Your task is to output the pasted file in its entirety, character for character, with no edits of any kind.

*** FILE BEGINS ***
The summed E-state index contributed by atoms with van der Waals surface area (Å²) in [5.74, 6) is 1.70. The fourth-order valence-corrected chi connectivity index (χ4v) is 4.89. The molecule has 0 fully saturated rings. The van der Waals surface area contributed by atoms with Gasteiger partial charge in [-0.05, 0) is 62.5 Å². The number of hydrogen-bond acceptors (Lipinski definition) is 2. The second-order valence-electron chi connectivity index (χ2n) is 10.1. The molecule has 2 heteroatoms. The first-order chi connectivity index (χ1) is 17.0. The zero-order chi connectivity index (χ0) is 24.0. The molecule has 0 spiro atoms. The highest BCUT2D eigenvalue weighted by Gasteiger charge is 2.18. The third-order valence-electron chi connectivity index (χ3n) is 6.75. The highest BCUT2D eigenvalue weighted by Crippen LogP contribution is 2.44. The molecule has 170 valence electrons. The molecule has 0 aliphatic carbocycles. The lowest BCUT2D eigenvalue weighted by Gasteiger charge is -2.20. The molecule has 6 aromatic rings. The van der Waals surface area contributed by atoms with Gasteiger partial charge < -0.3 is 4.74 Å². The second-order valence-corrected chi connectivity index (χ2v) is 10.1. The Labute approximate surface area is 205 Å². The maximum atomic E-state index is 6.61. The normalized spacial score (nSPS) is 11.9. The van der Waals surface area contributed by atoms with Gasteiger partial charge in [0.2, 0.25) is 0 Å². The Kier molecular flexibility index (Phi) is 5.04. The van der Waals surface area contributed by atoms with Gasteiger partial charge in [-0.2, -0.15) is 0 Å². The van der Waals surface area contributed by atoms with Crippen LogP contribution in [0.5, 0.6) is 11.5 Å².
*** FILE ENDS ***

The summed E-state index contributed by atoms with van der Waals surface area (Å²) in [5.74, 6) is 1.70. The fourth-order valence-corrected chi connectivity index (χ4v) is 4.89. The molecule has 0 fully saturated rings. The van der Waals surface area contributed by atoms with Gasteiger partial charge in [-0.05, 0) is 62.5 Å². The number of hydrogen-bond acceptors (Lipinski definition) is 2. The second-order valence-electron chi connectivity index (χ2n) is 10.1. The molecule has 2 heteroatoms. The first-order chi connectivity index (χ1) is 17.0. The zero-order chi connectivity index (χ0) is 24.0. The molecule has 0 spiro atoms. The highest BCUT2D eigenvalue weighted by Gasteiger charge is 2.18. The third-order valence-electron chi connectivity index (χ3n) is 6.75. The highest BCUT2D eigenvalue weighted by Crippen LogP contribution is 2.44. The molecule has 170 valence electrons. The molecule has 0 aliphatic carbocycles. The lowest BCUT2D eigenvalue weighted by Gasteiger charge is -2.20. The molecule has 6 aromatic rings. The van der Waals surface area contributed by atoms with Gasteiger partial charge < -0.3 is 4.74 Å². The second-order valence-corrected chi connectivity index (χ2v) is 10.1. The Labute approximate surface area is 205 Å². The maximum atomic E-state index is 6.61. The normalized spacial score (nSPS) is 11.9. The van der Waals surface area contributed by atoms with Gasteiger partial charge in [0.2, 0.25) is 0 Å². The Kier molecular flexibility index (Phi) is 5.04. The van der Waals surface area contributed by atoms with Gasteiger partial charge in [-0.2, -0.15) is 0 Å². The van der Waals surface area contributed by atoms with Crippen LogP contribution in [0.5, 0.6) is 11.5 Å².